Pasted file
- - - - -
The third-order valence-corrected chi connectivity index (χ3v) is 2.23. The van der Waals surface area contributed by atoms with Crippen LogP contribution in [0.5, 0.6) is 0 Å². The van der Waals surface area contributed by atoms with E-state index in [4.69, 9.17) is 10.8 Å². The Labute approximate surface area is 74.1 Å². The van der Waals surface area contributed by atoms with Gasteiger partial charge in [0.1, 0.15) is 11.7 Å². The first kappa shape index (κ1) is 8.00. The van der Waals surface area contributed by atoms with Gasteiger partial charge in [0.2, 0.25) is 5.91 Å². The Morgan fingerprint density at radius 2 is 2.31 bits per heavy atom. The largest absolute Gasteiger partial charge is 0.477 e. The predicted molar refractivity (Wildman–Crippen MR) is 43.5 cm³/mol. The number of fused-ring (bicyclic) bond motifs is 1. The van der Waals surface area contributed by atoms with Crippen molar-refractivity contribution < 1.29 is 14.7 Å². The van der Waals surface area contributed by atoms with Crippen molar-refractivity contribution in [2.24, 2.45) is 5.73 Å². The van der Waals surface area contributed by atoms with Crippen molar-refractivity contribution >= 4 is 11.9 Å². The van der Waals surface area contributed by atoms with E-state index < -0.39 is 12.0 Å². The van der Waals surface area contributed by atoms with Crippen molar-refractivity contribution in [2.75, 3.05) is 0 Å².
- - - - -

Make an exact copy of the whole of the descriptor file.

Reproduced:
The third-order valence-corrected chi connectivity index (χ3v) is 2.23. The van der Waals surface area contributed by atoms with Crippen LogP contribution in [0.5, 0.6) is 0 Å². The van der Waals surface area contributed by atoms with E-state index in [4.69, 9.17) is 10.8 Å². The Labute approximate surface area is 74.1 Å². The van der Waals surface area contributed by atoms with Gasteiger partial charge in [0.1, 0.15) is 11.7 Å². The first kappa shape index (κ1) is 8.00. The van der Waals surface area contributed by atoms with Gasteiger partial charge in [0.2, 0.25) is 5.91 Å². The Morgan fingerprint density at radius 2 is 2.31 bits per heavy atom. The largest absolute Gasteiger partial charge is 0.477 e. The predicted molar refractivity (Wildman–Crippen MR) is 43.5 cm³/mol. The number of fused-ring (bicyclic) bond motifs is 1. The van der Waals surface area contributed by atoms with Crippen molar-refractivity contribution < 1.29 is 14.7 Å². The van der Waals surface area contributed by atoms with Crippen molar-refractivity contribution in [2.24, 2.45) is 5.73 Å². The van der Waals surface area contributed by atoms with Crippen molar-refractivity contribution >= 4 is 11.9 Å². The van der Waals surface area contributed by atoms with E-state index < -0.39 is 12.0 Å². The van der Waals surface area contributed by atoms with Crippen molar-refractivity contribution in [2.75, 3.05) is 0 Å².